By: Dean Obeidallah
Here we go again. Another so-called Islamic terrorist group, ISIS, is committing horrific atrocities. And Muslims are again called upon to denounce them.
How can anyone believe that small groups of terrorists accurately represent Islam or Muslims worldwide? If, let’s say, half of the 1.5 billion Muslims in the world were killing innocent people like ISIS is, it would be pretty hard for me to deny that those actions represent the faith on some level.
But we don’t see that. What do we see? ISIS slaughtering Muslims on a daily basis. ISIS is also despicably attacking Christians and of course the Yazidis, but the reality is that over the past five years, close to 90 percent of the victims of these “Islamic” terrorists are Muslims. ISIS even killed a Muslim professor in Iraq who publicly opposed the group’s persecution of Christians. Denounce them? I need to be protected from them.
By: Kamran Memon
On September 12, 2014, Shaykh Hamza Yusuf, a prominent American Muslim scholar, gave a Friday sermon on ISIS. People are clearly interested in what Shaykh Hamza has to say regarding ISIS; the sermon has been viewed on YouTube more than 190,000 times, with more than 1,100 positive and negative comments, in the past month.
Shaykh Hamza made several interesting points in his sermon. (My follow-up questions appear in italics. Please forgive the tough questions. I don’t mean any disrespect to Shaykh Hamza. I realize that he didn’t have time to address all these issues in one sermon. But such questions have to be answered by our scholars so that laypeople like me can understand what is going on in the world around us.)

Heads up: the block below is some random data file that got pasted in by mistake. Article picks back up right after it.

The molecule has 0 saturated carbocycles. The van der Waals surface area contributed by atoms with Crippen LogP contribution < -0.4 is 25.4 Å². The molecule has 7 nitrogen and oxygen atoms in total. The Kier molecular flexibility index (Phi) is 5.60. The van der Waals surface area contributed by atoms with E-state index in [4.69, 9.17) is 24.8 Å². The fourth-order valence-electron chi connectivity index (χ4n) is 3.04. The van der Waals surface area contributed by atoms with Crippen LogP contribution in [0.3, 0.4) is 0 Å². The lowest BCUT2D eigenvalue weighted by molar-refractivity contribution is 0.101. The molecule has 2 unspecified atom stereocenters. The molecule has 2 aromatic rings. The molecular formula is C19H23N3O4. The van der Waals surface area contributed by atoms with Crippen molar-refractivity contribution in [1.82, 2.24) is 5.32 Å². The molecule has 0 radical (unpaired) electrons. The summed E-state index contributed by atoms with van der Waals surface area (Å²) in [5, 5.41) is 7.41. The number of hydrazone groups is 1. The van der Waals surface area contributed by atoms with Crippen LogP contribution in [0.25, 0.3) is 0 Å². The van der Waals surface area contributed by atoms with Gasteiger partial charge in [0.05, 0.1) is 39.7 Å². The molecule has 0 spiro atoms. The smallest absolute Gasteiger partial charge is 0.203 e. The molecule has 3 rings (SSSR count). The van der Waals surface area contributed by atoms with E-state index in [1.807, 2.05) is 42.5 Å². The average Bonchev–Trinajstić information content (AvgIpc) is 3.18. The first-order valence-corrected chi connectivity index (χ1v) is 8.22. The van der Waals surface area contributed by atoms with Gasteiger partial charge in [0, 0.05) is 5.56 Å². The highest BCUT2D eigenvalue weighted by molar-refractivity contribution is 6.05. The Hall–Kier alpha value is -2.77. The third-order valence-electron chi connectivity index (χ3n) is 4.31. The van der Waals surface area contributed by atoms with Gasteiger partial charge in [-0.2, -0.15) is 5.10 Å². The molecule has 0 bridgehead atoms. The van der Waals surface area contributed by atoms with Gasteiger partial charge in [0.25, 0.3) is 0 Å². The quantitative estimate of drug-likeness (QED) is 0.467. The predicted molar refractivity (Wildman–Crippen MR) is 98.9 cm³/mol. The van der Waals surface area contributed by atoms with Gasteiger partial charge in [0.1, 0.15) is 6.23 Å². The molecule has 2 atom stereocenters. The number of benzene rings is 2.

Burma’s Buddhist monks have been involved in the violent persecution of the country’s Muslim groups. But until recently, the monks were leading the fight for democracy.
Seven years after post-election violence ended in Kenya, the country’s current president, Uhuru Kenyatta, is standing trial at the ICC. The charge? Crimes against humanity. Kenyatta is accused of organizing revenge attacks against other ethnic groups during the outbreak of violence.
Imam Zaid Shakir spot on about those who turn a blind eye to oppression due to their hatred of certain groups
By: Imam Zaid Shakir
“Do not allow your hatred for a people move you to be unjust…” Qur’an 5:8
One of the sad realities of our age is the way some Muslims are allowing their hatred of the Muslim Brotherhood to justify atrocities to be committed against innocent people. We saw this during the massacres in the aftermath of the disposal of Muhammad Morsi, Egypt’s first democratically-elected president, when innocent people were shot in the streets like rabid dogs. Many of those killed at that time were not members of the Muslim Brotherhood. Some were defenders of the democratic process, some desired to be witnesses to the history of that moment, some were women and children who were there in support of their menfolk. In the eyes of some they were all guilty, deserving of death.